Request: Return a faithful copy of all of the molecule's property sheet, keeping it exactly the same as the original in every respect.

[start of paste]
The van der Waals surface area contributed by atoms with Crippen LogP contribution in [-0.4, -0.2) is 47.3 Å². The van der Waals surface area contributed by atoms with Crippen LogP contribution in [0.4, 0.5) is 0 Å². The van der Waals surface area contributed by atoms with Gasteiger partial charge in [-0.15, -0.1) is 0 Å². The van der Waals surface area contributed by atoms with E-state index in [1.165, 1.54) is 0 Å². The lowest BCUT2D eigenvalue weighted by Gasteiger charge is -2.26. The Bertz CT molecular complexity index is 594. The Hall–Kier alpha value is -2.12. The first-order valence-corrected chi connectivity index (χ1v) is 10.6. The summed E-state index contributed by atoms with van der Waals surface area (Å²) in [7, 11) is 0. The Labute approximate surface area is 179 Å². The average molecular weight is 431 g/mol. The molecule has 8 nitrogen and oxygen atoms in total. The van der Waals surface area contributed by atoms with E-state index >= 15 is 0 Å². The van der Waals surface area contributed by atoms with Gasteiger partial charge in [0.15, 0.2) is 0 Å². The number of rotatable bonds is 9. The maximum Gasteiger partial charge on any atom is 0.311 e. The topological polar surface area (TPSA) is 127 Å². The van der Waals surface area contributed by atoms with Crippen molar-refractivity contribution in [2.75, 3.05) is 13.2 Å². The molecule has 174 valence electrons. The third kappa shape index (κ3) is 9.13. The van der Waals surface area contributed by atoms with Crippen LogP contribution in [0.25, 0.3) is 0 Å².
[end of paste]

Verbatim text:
The van der Waals surface area contributed by atoms with Crippen LogP contribution in [-0.4, -0.2) is 47.3 Å². The van der Waals surface area contributed by atoms with Crippen LogP contribution in [0.4, 0.5) is 0 Å². The van der Waals surface area contributed by atoms with Gasteiger partial charge in [-0.15, -0.1) is 0 Å². The van der Waals surface area contributed by atoms with E-state index in [1.165, 1.54) is 0 Å². The lowest BCUT2D eigenvalue weighted by Gasteiger charge is -2.26. The Bertz CT molecular complexity index is 594. The Hall–Kier alpha value is -2.12. The first-order valence-corrected chi connectivity index (χ1v) is 10.6. The summed E-state index contributed by atoms with van der Waals surface area (Å²) in [7, 11) is 0. The Labute approximate surface area is 179 Å². The average molecular weight is 431 g/mol. The molecule has 8 nitrogen and oxygen atoms in total. The van der Waals surface area contributed by atoms with E-state index >= 15 is 0 Å². The van der Waals surface area contributed by atoms with Gasteiger partial charge in [0.15, 0.2) is 0 Å². The number of rotatable bonds is 9. The maximum Gasteiger partial charge on any atom is 0.311 e. The topological polar surface area (TPSA) is 127 Å². The van der Waals surface area contributed by atoms with Crippen molar-refractivity contribution in [2.75, 3.05) is 13.2 Å². The molecule has 174 valence electrons. The third kappa shape index (κ3) is 9.13. The van der Waals surface area contributed by atoms with Crippen LogP contribution in [0.25, 0.3) is 0 Å².